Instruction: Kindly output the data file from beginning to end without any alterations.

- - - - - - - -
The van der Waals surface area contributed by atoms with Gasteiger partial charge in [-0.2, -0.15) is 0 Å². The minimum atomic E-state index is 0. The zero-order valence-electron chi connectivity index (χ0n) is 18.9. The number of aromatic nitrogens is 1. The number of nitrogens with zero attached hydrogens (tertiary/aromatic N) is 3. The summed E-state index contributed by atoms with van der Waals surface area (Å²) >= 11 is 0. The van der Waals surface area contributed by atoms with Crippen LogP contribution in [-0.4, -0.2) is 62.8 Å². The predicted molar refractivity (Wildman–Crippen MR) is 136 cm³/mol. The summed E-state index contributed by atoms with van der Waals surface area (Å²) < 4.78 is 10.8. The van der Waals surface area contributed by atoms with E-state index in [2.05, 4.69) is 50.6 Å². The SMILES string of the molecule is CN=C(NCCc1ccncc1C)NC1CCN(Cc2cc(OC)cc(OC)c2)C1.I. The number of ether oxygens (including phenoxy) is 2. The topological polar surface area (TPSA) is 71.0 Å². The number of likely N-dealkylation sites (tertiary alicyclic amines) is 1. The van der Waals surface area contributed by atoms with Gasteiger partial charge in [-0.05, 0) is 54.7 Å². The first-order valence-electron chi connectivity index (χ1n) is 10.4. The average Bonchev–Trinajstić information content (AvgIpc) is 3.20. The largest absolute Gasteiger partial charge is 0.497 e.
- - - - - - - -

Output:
The van der Waals surface area contributed by atoms with Gasteiger partial charge in [-0.2, -0.15) is 0 Å². The minimum atomic E-state index is 0. The zero-order valence-electron chi connectivity index (χ0n) is 18.9. The number of aromatic nitrogens is 1. The number of nitrogens with zero attached hydrogens (tertiary/aromatic N) is 3. The summed E-state index contributed by atoms with van der Waals surface area (Å²) >= 11 is 0. The van der Waals surface area contributed by atoms with Crippen LogP contribution in [-0.4, -0.2) is 62.8 Å². The predicted molar refractivity (Wildman–Crippen MR) is 136 cm³/mol. The summed E-state index contributed by atoms with van der Waals surface area (Å²) < 4.78 is 10.8. The van der Waals surface area contributed by atoms with E-state index in [2.05, 4.69) is 50.6 Å². The SMILES string of the molecule is CN=C(NCCc1ccncc1C)NC1CCN(Cc2cc(OC)cc(OC)c2)C1.I. The number of ether oxygens (including phenoxy) is 2. The topological polar surface area (TPSA) is 71.0 Å². The number of likely N-dealkylation sites (tertiary alicyclic amines) is 1. The van der Waals surface area contributed by atoms with Gasteiger partial charge in [-0.05, 0) is 54.7 Å². The first-order valence-electron chi connectivity index (χ1n) is 10.4. The average Bonchev–Trinajstić information content (AvgIpc) is 3.20. The largest absolute Gasteiger partial charge is 0.497 e.